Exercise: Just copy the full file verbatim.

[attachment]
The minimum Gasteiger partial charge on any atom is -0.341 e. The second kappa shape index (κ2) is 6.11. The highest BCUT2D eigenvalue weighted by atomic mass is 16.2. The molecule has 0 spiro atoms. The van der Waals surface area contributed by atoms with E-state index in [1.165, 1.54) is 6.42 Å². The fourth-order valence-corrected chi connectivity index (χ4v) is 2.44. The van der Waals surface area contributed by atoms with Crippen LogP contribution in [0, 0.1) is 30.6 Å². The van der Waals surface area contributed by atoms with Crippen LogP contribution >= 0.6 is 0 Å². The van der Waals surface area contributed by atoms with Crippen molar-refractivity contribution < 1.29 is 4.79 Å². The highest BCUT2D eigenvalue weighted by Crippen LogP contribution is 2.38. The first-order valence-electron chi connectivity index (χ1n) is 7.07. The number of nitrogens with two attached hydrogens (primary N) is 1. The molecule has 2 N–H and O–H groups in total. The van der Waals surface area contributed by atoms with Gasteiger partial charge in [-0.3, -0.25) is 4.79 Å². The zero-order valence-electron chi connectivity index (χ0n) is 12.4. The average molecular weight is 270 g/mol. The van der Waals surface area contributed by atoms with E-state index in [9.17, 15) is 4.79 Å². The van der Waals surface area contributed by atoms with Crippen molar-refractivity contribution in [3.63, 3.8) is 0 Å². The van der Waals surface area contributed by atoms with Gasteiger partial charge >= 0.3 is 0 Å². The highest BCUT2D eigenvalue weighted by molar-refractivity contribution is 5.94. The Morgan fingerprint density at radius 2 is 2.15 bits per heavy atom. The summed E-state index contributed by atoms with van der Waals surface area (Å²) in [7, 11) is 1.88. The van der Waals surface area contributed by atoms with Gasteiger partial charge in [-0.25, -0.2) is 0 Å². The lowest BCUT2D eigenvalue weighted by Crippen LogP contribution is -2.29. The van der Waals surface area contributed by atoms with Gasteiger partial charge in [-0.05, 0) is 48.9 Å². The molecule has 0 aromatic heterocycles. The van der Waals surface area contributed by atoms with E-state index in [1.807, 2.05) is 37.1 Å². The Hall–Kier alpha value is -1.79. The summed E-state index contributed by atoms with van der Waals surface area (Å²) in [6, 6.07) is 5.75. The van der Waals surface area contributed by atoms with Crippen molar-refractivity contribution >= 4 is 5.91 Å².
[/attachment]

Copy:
The minimum Gasteiger partial charge on any atom is -0.341 e. The second kappa shape index (κ2) is 6.11. The highest BCUT2D eigenvalue weighted by atomic mass is 16.2. The molecule has 0 spiro atoms. The van der Waals surface area contributed by atoms with E-state index in [1.165, 1.54) is 6.42 Å². The fourth-order valence-corrected chi connectivity index (χ4v) is 2.44. The van der Waals surface area contributed by atoms with Crippen LogP contribution in [0, 0.1) is 30.6 Å². The van der Waals surface area contributed by atoms with Crippen LogP contribution >= 0.6 is 0 Å². The van der Waals surface area contributed by atoms with Crippen molar-refractivity contribution < 1.29 is 4.79 Å². The highest BCUT2D eigenvalue weighted by Crippen LogP contribution is 2.38. The first-order valence-electron chi connectivity index (χ1n) is 7.07. The number of nitrogens with two attached hydrogens (primary N) is 1. The molecule has 2 N–H and O–H groups in total. The van der Waals surface area contributed by atoms with Gasteiger partial charge in [-0.3, -0.25) is 4.79 Å². The zero-order valence-electron chi connectivity index (χ0n) is 12.4. The average molecular weight is 270 g/mol. The van der Waals surface area contributed by atoms with E-state index in [9.17, 15) is 4.79 Å². The van der Waals surface area contributed by atoms with Crippen molar-refractivity contribution in [3.63, 3.8) is 0 Å². The van der Waals surface area contributed by atoms with Gasteiger partial charge >= 0.3 is 0 Å². The highest BCUT2D eigenvalue weighted by molar-refractivity contribution is 5.94. The Morgan fingerprint density at radius 2 is 2.15 bits per heavy atom. The summed E-state index contributed by atoms with van der Waals surface area (Å²) in [7, 11) is 1.88. The van der Waals surface area contributed by atoms with Gasteiger partial charge in [-0.25, -0.2) is 0 Å². The lowest BCUT2D eigenvalue weighted by Crippen LogP contribution is -2.29. The van der Waals surface area contributed by atoms with Gasteiger partial charge in [-0.05, 0) is 48.9 Å². The molecule has 0 aromatic heterocycles. The van der Waals surface area contributed by atoms with E-state index in [1.807, 2.05) is 37.1 Å². The Hall–Kier alpha value is -1.79. The summed E-state index contributed by atoms with van der Waals surface area (Å²) in [6, 6.07) is 5.75. The van der Waals surface area contributed by atoms with Crippen molar-refractivity contribution >= 4 is 5.91 Å².